Are You Ready to Enter the Workforce?

According to Boeing's Vice President of Human Resources for Global Services, Kristen Bruner, students presently looking to join the workforce and new employees seeking success should have seven key qualities in common: emotional intelligence, confidence/presence, systems thinking industry knowledge, change management, courage, financial acumen, and customer focus. Each of these traits are essential to creating an agile, engaged, productive, and profitable business; not only must a new worker need to have the emotional intelligence to sustain healthy work relationships, a new worker must also have confidence and knowledge of their industry to lead others effectively. While strong capabilities are clearly necessary for one to succeed in the workforce, it is also vital that one has the courage to both incite and manage change well in addition to being financially savvy. As Bruner has stated: “Nothing endures but change.” In the fast-paced and competitive environment of today’s market, this clearly holds true—the desirability of a certain product and the reception of that product largely depends on quick decision-making for change and quick implementation. There is far more to the “ideal employee” than simply a strong skillset.

Consequently, Bruner stressed, students and new employees must work to not only strengthen their technical skillsets, but also improve their emotional and physical health, achieve efficiency and increase effectiveness, and build their own leadership teams in their respective positions or fields. Although frequently overlooked, emotional and physical health are still extremely important to success in the workforce. Productivity is bound to decrease when one isn’t in their best shape. To address this, employers often seek healthy and restful individuals for hire rather than workaholics who neglect their own wellbeing.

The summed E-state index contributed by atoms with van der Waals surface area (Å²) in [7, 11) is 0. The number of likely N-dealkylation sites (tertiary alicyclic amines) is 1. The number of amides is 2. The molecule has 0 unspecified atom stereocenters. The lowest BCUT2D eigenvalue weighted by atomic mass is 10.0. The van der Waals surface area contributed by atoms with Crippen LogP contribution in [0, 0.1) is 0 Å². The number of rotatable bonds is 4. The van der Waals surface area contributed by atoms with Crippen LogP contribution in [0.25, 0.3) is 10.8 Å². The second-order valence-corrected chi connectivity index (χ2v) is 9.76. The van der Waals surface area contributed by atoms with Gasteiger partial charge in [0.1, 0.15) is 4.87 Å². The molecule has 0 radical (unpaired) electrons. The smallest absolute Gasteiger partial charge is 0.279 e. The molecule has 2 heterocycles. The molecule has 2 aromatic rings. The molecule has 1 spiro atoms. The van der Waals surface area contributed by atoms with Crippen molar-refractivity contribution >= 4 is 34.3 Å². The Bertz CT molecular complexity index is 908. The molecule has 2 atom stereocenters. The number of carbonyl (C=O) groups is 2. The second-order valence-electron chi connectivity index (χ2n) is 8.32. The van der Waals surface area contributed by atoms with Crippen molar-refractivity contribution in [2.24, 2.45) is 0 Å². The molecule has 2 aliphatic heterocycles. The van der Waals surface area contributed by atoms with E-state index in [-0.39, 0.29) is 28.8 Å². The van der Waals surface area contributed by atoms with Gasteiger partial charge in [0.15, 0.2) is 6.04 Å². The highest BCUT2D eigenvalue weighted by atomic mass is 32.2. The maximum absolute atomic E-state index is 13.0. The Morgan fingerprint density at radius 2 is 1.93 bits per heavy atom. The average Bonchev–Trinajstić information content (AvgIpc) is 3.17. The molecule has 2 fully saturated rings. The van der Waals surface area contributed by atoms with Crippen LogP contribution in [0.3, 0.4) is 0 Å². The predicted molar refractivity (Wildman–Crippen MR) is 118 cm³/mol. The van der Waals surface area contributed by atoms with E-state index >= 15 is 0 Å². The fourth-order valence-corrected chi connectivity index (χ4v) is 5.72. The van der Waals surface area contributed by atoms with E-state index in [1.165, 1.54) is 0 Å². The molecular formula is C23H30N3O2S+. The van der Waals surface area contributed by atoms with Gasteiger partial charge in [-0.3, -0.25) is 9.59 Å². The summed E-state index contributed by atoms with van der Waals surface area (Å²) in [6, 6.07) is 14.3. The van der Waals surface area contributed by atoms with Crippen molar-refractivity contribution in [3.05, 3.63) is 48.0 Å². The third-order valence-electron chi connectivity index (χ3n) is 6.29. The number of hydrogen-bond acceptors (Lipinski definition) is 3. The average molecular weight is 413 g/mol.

Finally, to be successful, one must build their own leadership team in order to bring diverse viewpoints to a certain issue or product; these viewpoints are invaluable, as bringing in different accounts of the human experience is far more likely to resonant with customers than cold, hard facts and data. Thus, in order to prepare for entrance to the workforce, one must first understand that college is a time of personal growth and exploration.

During your four years in college, make sure you seek out and take advantage of the many unique opportunities available to become a dazzling applicant and experienced candidate ready to enter the 'real world.'